On appeal, Zamora-Garcia argues that the officers exceeded the scope of his initial consent when Corporal Astin instructed Zamora-Garcia to bring the car to headquarters in order to continue the search. However, we see no constitutional problem associated with this change of location. As the district court noted, Zamora-Garcia gave Corporal Astin unqualified consent to the search, and Zamora-Garcia did not object or otherwise withdraw his consent when Corporal Astin indicated that the search would continue at a second location or that the car wheel would be removed. See United States v. Lopez–Vargas, 457 F.3d 828, 830–31 (8th Cir. 2006) (finding no clear error in the district court's determination that a defendant's consent identifying one location permitted a subsequent search at a second location); United States v. Martel–Martines, 988 F.2d 855, 857 (8th Cir. 1993) (finding no Fourth Amendment violation related to a search conducted at two locations where an officer told the defendant that his truck would be taken to a second location and the defendant agreed to drive his truck to that location). Zamora-Garcia instead asked which officer he should follow and then drove his car to headquarters. “The standard for measuring the scope of a suspect's consent under the Fourth Amendment is that of ‘objective’ reasonableness,” an inquiry that asks what “the typical reasonable person [would] have understood by the exchange between the officer and the suspect.” United States v. Sanders, 424 F.3d 768, 774 (8th Cir. 2005) (quoting Florida v. Jimeno, 500 U.S. 248, 251, 111 S.Ct. 1801, 114 L.Ed.2d 297 (1991)). “[W]hether or not the suspect has actually consented to a search, the Fourth Amendment requires only that the police reasonably believe the search to be consensual.” United States v. Sanchez, 156 F.3d 875, 878 (8th Cir. 1998). Given the circumstances here, we think the officers reasonably could have concluded that Zamora-Garcia's consent extended to the continued search at headquarters. Moreover, even if Zamora-Garcia's initial consent were somehow limited to the roadside search, we see no clear error in the district court's determination that Corporal Astin requested, rather than demanded, that Zamora-Garcia allow officers to conduct a more thorough search at headquarters. Because Zamora-Garcia responded “Okay” and “That's fine” and then asked, without prompting, which officer he should follow, we find no clear error in the court's factual determination that Zamora-Garcia's consent to the continued search was voluntary. See United States v. Quintero, 648 F.3d 660, 665 (8th Cir. 2011) (noting that voluntariness of consent is a factual issue).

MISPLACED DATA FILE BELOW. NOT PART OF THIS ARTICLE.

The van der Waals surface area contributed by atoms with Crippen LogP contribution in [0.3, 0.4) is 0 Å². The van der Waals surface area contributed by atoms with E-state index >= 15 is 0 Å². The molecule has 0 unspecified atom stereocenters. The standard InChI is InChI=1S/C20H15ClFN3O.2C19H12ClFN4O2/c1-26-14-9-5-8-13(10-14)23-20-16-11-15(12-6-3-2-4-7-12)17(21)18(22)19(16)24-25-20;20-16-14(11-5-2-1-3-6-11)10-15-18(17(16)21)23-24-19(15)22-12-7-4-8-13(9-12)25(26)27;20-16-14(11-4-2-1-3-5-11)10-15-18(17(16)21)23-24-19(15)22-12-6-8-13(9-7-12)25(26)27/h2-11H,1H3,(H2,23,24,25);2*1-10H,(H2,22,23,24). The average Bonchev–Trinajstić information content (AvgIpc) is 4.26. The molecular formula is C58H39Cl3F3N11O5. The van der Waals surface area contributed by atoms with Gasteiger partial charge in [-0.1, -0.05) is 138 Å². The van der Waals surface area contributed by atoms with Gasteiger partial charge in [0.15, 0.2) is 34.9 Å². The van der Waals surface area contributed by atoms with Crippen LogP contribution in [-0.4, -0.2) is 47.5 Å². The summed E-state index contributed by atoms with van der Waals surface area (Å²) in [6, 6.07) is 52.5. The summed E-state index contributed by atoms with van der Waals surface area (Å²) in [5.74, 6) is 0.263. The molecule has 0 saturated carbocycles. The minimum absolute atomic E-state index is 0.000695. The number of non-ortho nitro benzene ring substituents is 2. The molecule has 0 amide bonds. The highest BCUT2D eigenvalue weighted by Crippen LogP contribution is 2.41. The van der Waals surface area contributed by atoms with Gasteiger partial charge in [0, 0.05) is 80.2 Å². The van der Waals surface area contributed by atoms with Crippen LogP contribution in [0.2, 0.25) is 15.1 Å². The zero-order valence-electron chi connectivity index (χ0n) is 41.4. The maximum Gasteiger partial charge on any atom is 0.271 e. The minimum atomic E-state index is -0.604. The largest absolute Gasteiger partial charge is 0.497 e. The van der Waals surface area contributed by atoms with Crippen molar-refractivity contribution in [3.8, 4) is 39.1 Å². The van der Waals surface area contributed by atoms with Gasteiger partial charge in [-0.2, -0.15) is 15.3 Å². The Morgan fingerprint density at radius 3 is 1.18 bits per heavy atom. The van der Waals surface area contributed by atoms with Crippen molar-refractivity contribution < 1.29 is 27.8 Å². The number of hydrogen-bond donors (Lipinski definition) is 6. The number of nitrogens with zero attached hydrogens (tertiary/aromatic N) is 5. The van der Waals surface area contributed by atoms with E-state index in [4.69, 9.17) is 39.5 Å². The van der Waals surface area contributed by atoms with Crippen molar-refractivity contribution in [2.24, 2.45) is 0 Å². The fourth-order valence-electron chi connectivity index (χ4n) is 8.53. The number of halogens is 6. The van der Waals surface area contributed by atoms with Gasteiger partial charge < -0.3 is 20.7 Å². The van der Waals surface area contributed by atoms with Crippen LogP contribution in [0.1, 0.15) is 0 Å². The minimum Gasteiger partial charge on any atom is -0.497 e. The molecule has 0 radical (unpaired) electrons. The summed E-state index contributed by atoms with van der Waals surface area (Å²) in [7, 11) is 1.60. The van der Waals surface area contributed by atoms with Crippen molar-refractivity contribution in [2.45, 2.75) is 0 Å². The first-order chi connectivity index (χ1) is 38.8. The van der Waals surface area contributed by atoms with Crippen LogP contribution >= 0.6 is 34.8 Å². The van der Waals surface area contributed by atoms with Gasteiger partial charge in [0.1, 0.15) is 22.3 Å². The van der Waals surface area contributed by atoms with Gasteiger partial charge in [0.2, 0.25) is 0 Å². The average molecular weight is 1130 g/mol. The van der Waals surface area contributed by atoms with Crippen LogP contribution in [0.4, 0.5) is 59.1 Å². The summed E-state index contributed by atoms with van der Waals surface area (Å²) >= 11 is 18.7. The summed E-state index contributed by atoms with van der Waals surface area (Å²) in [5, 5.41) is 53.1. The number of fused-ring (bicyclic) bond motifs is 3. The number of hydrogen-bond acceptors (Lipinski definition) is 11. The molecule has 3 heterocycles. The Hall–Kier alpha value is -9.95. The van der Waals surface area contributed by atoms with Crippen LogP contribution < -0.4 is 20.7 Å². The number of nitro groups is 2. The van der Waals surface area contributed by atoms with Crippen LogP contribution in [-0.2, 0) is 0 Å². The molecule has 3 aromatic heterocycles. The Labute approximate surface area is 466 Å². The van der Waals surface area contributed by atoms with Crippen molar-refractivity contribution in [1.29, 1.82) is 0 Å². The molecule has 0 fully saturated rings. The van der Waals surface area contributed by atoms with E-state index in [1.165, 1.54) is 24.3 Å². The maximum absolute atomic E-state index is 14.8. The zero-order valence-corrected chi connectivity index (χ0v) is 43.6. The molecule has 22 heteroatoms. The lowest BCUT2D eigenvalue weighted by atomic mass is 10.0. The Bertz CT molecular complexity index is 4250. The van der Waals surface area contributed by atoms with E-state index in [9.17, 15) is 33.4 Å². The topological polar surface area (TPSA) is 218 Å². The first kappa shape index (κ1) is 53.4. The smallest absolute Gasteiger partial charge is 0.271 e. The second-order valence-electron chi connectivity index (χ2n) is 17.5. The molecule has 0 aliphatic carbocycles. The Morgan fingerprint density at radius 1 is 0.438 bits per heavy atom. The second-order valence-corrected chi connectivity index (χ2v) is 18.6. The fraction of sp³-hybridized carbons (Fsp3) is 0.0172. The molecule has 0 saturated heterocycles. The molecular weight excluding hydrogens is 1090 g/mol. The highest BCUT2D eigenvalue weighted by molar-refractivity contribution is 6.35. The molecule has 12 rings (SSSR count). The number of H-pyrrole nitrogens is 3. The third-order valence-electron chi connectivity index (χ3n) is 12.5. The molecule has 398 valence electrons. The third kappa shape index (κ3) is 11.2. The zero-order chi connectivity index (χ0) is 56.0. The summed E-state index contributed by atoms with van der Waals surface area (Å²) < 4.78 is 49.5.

Our inquiry does not end with Zamora-Garcia's consent, however, because general consent to a search does not give law enforcement officers license to destroy property. Guevara, 731 F.3d at 830. “Cutting or destroying an object during a search requires either explicit consent for the destructive search or articulable suspicion that supports a finding that probable cause exists to do the destructive search.” Id. (quoting Santana–Aguirre, 537 F.3d at 932). The Government does not contend that Zamora-Garcia explicitly consented to drilling into the car's trunk. Accordingly, our determination turns on whether the officers had probable cause to drill into the trunk to reach the hidden compartment.